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What is Tooth Reshaping and Why is it Done?

Discussion in 'Dental Medicine' started by Egyptian Doctor, Sep 20, 2013.

  1. Egyptian Doctor

    Egyptian Doctor Moderator Verified Doctor

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    Tooth health is vital to our long term health as our teeth are essential to not only our physical needs but also our emotional needs. If you are struggling with complications involving cracked or broken teeth, it may be associated with a dental complication involving a change in your teeth alignments for which tooth reshaping may be considered.

    Tooth reshaping is a simple procedure in which a tooth is mildly shaped to improve its appearance and function within the mouth. For most patients, the tooth reshaping is done as a cosmetic procedure to improve the appearance of the teeth without the need for braces, retainers, or other orthodontic appliances. In some cases, the reshaping may be necessary to prevent further malocclusion and to prevent further tooth damage. If your dentist is recommending tooth reshaping, it is important to know what risks you may face with the cosmetic procedure.

    Also known as dental contouring, tooth reshaping is typically a very safe procedure and leads to few health complications. There are some dental patients, however, that may experience nerve exposure and tubule damage when the contouring, or reshaping, as gone too far. If you find that your teeth are overly sensitive after having a tooth reshaping cosmetic procedure, then your dentist may need to do further work to the teeth to alleviate nerve root pain.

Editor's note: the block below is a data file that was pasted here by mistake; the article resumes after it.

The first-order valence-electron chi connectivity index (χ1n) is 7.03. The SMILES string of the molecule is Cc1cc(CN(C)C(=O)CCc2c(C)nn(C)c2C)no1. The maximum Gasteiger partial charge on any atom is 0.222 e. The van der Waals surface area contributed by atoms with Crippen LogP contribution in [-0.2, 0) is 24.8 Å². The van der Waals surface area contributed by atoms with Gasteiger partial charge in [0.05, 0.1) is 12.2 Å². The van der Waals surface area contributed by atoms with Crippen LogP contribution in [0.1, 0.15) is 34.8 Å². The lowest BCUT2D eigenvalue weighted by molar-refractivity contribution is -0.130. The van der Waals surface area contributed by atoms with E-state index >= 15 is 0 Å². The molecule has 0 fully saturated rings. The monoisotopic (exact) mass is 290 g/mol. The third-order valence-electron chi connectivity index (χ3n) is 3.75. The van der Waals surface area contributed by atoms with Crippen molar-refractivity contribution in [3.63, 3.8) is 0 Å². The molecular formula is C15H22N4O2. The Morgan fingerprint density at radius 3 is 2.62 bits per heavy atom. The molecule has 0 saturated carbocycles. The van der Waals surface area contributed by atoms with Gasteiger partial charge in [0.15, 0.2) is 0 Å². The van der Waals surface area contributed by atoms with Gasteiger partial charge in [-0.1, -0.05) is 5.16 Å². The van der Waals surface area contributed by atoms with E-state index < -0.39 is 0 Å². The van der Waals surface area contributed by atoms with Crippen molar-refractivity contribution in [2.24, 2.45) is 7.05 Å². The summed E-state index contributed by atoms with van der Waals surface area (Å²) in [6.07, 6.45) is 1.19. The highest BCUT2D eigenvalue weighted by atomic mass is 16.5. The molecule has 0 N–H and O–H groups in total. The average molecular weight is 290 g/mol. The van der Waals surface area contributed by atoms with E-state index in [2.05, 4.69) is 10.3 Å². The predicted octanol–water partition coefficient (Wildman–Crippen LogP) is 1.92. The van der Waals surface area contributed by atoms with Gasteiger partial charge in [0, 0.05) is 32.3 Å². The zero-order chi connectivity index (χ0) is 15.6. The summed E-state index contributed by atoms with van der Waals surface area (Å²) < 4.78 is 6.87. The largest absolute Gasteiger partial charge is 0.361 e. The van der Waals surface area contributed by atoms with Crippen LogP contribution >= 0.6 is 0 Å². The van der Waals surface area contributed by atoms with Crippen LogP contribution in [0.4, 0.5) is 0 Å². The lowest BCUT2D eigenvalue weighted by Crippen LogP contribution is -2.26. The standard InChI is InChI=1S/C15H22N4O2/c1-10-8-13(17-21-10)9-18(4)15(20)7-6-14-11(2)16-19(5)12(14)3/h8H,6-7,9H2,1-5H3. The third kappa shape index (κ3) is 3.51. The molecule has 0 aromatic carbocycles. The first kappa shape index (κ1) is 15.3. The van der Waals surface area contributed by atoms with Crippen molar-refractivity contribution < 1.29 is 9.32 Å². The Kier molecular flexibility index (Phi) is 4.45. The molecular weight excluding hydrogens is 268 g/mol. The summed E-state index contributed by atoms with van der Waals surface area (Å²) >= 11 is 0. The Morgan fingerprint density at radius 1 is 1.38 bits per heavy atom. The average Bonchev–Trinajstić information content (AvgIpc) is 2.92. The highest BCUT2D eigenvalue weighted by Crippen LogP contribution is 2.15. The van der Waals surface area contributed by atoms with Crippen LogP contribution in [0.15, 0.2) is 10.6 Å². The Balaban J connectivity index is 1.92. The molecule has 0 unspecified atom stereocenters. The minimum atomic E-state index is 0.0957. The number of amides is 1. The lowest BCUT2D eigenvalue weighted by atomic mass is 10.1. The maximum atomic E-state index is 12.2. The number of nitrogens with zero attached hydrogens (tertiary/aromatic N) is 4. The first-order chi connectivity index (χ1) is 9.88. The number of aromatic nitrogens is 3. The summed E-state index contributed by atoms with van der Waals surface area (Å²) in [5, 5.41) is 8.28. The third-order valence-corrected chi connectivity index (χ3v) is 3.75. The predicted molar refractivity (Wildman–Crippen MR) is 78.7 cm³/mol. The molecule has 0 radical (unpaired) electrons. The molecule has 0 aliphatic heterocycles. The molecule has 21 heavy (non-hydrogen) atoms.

In addition to nerve exposure, there is also a risk that tooth reshaping may lead to further complications when, or if, your teeth move in the future. If your malocclusion corrects, or worsens, then you may find the tooth reshaping leads to further malocclusion, or there is a risk that the tooth may crack or fracture. Any type of tooth reshaping, therefore, should be done under the guise that orthodontic work is not a better option.

    Dental insurance typically does not cover the expenses associated with dental contouring or tooth reshaping. For this reason, be sure that you discuss cost of service and what option you may have available for insurance consideration. While not a true "risk" of this dental procedure, it can be a risk to your personal finances if you are ill-prepared to pay the expense associated with the use of tooth reshaping.

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